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MAS Enhances Guidelines on Technology Risk, Business Continuity


The MAS (Monetary Authority of Singapore) has proposed changes to its guidelines on technology risk and business continuity management in two new consultation papers.

The changes require financial institutions to put in place enhanced measures to strengthen operational resilience, taking into account the rapidly changing physical and cyber threat landscape, said a statement from the regulator.

“A cyber-attack can result in a prolonged disruption of business activities. Threats are constantly present and evolving in sophistication.We cannot afford to be complacent,” said MAS chief cyber security officer Tan Yeow Seng. “Financial institutions must therefore remain vigilant and have in place effective technology risk management practices and robust business continuity plans to ensure prompt and effective response and recovery.”

MAS proposes to expand the Technology Risk Management Guidelines to include guidance on effective cyber surveillance, assessment, testing, and incident management. It also covers secure software development, adversarial attack simulation, and management of cyber risks posed by IoT (Internet of Things) technology.

“With an evolving threat landscape and increasing reliance on technology to deliver financial services in new, innovative and efficient ways, these changes are not surprising,” said Natalie Curtis at Herbert Smith Freehills in Singapore.

“The draft guidelines require financial institutions to strengthen their cyber and operational resilience to keep ahead of potential threats. They also place a clear onus on boards and senior management to establish a strong technology risk management culture and have members who fully understand and can manage the institution’s technology risks.”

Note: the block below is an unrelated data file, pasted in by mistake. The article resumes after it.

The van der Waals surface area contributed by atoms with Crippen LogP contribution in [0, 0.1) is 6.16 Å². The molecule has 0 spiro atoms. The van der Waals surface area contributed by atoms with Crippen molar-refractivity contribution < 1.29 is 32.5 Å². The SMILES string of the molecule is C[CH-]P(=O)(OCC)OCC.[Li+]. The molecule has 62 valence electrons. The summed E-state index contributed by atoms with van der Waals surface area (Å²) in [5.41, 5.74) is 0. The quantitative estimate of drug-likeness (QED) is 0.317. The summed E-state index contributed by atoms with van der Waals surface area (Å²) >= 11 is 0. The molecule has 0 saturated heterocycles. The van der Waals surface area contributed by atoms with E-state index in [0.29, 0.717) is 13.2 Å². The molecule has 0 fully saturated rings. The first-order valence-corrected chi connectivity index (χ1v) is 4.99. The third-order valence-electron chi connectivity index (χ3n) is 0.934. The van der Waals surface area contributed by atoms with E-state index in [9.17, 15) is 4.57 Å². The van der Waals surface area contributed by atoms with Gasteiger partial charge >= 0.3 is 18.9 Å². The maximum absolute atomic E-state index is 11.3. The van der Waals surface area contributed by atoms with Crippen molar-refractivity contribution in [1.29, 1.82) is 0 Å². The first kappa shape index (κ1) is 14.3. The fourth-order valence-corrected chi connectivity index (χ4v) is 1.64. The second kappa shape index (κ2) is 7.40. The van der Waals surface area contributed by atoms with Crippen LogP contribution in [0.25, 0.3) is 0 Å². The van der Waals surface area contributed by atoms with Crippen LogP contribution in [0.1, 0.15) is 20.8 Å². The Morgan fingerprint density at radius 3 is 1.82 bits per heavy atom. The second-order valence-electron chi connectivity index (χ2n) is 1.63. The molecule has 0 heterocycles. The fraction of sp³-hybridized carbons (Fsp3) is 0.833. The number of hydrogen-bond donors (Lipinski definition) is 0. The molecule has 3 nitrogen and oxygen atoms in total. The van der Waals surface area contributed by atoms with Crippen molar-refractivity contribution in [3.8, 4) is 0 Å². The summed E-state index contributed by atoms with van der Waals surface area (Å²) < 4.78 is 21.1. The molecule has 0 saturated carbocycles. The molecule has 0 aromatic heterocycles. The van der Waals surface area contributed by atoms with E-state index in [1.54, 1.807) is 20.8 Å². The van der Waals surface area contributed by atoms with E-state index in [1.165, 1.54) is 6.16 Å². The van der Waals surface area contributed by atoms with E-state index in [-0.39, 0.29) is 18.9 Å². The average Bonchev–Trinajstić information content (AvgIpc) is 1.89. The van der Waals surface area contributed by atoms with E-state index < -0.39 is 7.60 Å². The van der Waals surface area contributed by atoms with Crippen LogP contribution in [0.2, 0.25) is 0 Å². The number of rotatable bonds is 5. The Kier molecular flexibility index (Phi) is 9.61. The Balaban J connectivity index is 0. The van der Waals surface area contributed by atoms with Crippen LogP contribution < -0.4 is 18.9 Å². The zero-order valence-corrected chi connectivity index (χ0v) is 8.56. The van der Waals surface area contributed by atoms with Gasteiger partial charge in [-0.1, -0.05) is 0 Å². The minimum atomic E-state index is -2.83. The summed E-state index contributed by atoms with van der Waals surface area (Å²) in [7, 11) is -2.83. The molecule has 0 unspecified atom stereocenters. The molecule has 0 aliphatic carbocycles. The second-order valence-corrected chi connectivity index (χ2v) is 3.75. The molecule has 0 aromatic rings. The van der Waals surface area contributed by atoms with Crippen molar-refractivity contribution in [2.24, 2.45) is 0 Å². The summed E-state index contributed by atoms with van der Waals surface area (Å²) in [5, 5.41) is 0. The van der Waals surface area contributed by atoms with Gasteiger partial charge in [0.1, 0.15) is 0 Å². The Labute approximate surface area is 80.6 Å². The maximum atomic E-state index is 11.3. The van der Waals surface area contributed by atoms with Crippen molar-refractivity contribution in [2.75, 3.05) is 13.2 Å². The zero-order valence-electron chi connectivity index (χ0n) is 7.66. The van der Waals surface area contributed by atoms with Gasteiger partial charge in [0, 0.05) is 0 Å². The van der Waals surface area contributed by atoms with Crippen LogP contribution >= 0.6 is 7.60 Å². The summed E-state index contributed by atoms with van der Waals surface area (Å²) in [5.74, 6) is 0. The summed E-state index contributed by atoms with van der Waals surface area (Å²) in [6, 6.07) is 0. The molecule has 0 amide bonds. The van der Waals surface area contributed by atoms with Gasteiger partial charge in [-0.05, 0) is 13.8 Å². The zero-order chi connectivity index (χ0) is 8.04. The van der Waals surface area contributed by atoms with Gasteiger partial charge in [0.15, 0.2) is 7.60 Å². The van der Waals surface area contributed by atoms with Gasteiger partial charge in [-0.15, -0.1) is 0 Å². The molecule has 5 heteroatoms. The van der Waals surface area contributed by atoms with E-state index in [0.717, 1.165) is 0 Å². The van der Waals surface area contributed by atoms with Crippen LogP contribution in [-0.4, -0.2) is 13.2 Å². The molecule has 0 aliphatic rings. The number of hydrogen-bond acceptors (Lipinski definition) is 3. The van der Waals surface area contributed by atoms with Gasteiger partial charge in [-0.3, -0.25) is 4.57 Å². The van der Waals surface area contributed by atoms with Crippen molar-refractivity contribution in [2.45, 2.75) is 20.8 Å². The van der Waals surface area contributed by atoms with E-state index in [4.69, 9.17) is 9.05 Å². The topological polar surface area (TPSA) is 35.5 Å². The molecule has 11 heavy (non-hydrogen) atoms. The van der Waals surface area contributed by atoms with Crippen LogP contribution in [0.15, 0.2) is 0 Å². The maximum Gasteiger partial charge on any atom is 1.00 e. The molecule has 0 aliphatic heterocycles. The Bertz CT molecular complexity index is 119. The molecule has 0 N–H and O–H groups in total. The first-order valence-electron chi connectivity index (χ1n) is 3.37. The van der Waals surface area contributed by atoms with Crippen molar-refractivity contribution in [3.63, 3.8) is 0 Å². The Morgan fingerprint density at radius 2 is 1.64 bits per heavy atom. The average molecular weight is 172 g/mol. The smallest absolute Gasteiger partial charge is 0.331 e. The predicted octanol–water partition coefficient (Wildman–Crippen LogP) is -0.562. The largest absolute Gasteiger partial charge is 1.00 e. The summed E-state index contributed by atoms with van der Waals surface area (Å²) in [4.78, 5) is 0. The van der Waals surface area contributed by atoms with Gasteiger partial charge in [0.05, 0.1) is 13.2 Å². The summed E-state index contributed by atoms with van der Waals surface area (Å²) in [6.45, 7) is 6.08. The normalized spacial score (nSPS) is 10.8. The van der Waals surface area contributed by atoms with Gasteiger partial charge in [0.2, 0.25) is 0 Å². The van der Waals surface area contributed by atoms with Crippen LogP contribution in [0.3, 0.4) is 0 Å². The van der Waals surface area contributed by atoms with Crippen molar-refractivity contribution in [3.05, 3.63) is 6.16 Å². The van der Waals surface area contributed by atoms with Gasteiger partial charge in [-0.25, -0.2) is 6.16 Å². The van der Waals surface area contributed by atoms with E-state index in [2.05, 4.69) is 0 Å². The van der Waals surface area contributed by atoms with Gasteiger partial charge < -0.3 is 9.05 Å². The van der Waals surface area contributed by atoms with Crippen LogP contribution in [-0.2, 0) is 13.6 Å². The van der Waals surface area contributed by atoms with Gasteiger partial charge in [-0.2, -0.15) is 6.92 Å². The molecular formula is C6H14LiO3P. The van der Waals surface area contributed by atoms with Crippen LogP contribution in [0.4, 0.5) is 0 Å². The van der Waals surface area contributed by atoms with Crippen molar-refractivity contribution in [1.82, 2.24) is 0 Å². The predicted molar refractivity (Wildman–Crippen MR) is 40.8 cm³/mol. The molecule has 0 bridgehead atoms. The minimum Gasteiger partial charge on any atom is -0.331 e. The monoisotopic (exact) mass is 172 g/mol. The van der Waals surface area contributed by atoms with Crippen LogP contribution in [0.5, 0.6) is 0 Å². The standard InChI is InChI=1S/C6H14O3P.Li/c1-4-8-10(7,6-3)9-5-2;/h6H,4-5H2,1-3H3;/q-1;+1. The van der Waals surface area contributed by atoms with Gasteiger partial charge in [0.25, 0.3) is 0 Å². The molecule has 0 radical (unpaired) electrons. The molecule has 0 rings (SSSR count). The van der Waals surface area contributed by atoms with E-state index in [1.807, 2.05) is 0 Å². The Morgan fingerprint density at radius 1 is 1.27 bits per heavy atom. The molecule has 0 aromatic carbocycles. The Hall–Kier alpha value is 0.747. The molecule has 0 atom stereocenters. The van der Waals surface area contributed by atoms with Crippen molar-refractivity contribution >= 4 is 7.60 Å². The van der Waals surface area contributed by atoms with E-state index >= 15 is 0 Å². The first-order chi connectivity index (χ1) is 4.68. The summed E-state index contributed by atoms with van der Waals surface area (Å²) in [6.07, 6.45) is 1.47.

In addition, the MAS seeks to address risks from new technologies, such as APIs, smart electronic devices and virtualisation, which it says may increase cyber risk if not implemented and managed appropriately.

The proposals were developed in close partnership with the financial industry, and include inputs from the CSAP (Cyber Security Advisory Panel), which was formed in 2017 to advise MAS on cyber resilience strategies for the financial sector.

MAS also proposes to update the Business Continuity Management Guidelines to raise standards for financial institutions in the development of business continuity plans, specifically to better account for interdependencies across operational units and linkages with external service providers.

Institutions should continue to strengthen their ability to mitigate the potential impact of any attacks by identifying potential vulnerabilities and developing effective recovery plans, MAS said. They are also encouraged to put in place independent audit programmes to regularly review the effectiveness of their business continuity management efforts.

Both guidelines continue to emphasise the importance of risk culture, and the roles of board of directors and senior managers in technology risk and business continuity management.